Sunday, November 18, 2007

1. First day of school
2. Just playing around

*Note - D has become our son's middle name, and his first name now starts with N. We have chosen not to use our children's names on this blog for their privacy and safety.

Well, it is clear that neither of us has a future in blogging. Somehow it was a little easier to find the time to blog, when we were sitting around our apartment in Ukraine. When Matt and N arrived home, we became busy with life, and adjusting to a new little boy in the home. N is doing really well, and MOST of the time he is a delightful and happy five year old boy who is speaking mostly in English. We had a few temper tantrums in the beginning, but as the weeks have passed, those have disappeared. I will attempt to go back and give the highlights of the last few weeks.

Matt and N arrived at the airport around 10 pm, and even though they were happy to see us, they both looked exhausted. They had been traveling close to 24 hours. Fortunately, they were upgraded to first class from Kiev to New York, which was wonderful, but N did not sleep a wink on that leg of the flight. They did sleep some on the flight from NY, so at least they were a little bit rested. We buckled N into his car seat, and told him we were now going to his new house. When he arrived, he spent a little time looking around, and we showed him his new room. He walked around his room pointing to every single toy and piece of clothing and asked, "Is this mine?" over and over. This is a child who has really never owned much of anything, and he seemed a little overwhelmed to have a room of his own, full of clothes and toys. We let him play with his toys, and eventually he settled down and went to sleep. When he woke up, it became clear that we had a son who was very used to a strict routine. He asked for his clothes, and slippers. I laid out his clothes for him, but I had failed to buy him any slippers, so I grabbed a pair of flip-flops, and he happily put those on. He then got dressed, washed his face, brushed his teeth, folded his pajamas and put them under his pillow, and made his bed. Then he asked for permission to play with his toys. After playing for about 30 minutes, he asked for breakfast. When I told him yes, we could have breakfast, he immediately started cleaning up all of his toys without being asked. He and I snuck into the kitchen, because everyone else was still asleep, and I made him some oatmeal. He still continues to be a pretty orderly child, and never complains when I ask him to clean up his toys, or his room. Most of the time, he is eager to please and is really cooperative.

For the first couple of weeks, we stayed home as much as possible. The hardest part was just keeping N entertained. He was used to having a very structured routine in the orphanage, and he really did not have the ability to play independently because, I am sure, he never had to in the orphanage. I did my best to structure his day, and provide different activities, and toys to play with throughout the day. During those first few days, we swam a lot (he had no fear of the pool), rode bikes, played soccer, played with play-doh, watercolors, and a variety of toys. The girls were a big help that first week, because they weren't back in school yet, but after they went back to school, it was much harder to keep N entertained. He really wanted mama to play with him all day long, and he would follow me EVERYWHERE I went in the house those first few weeks.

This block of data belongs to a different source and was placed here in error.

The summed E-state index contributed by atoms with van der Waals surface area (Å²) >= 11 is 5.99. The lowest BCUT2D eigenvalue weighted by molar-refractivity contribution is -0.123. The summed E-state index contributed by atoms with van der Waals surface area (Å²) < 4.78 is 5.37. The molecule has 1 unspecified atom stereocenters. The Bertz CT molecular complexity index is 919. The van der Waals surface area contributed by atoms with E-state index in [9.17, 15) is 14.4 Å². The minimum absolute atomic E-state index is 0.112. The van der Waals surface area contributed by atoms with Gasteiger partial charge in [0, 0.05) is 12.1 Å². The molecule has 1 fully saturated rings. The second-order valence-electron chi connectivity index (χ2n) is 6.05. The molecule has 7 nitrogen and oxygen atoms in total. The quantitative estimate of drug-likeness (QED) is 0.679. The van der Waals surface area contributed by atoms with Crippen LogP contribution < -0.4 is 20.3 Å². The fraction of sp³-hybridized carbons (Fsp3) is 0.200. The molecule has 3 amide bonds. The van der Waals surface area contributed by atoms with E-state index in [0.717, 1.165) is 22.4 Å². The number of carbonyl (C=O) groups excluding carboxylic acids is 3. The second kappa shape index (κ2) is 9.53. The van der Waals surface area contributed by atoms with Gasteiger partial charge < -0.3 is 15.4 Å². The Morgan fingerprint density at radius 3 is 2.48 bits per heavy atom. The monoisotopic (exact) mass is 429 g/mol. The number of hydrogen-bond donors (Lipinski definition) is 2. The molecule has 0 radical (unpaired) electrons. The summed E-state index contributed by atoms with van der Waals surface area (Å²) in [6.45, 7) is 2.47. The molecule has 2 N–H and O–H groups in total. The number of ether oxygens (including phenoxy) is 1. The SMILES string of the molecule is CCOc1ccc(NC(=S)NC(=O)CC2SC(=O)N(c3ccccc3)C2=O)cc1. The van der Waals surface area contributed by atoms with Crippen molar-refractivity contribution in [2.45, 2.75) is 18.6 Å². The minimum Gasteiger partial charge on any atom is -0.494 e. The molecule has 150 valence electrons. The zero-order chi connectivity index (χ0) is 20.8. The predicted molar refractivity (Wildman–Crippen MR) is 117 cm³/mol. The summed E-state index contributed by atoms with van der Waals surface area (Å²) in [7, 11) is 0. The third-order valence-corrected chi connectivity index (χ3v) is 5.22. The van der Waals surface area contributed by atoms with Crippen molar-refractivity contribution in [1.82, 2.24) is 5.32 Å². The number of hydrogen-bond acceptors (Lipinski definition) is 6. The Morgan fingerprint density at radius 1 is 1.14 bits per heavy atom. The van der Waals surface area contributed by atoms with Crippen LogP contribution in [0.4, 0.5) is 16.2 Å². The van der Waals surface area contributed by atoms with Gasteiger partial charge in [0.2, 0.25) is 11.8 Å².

He has been very affectionate with us both from the beginning. He loves to sit in our laps and just be held and cuddled. When we first came home I would tell him "I love you" in Russian, and he would just giggle. Then he started saying it back in Russian. I still tell him "I love you" in Russian, and he says it back in English now. When "papa" leaves the house, N stand on the porch yelling "love you you popi" as he drives down the street, and when he comes home from work, he is usually tackled at the front door, and then there is a 30 minute nightly wrestling session in our family room. He also used to repeat "maiya (my) mama" over and over dozens of times throughout the it's just a couple times a day. He loves to play with his sisters, and they love him too. B likes to mother him and take care of him, and K is just a really good playmate most of the time. They did have a few, short-lived moments during those first weeks when they wanted to send him back, and there are times even now when they need to go to their rooms to get away from their rambunctious brother, but most of the time, they love to be with him, and they all play well together. During the first few weeks, he did drive us crazy by constantly playing with the light switches, TV buttons, cabinets, and doors. I think everything was just so new to him, and he was extremely curious, and wanted to explore.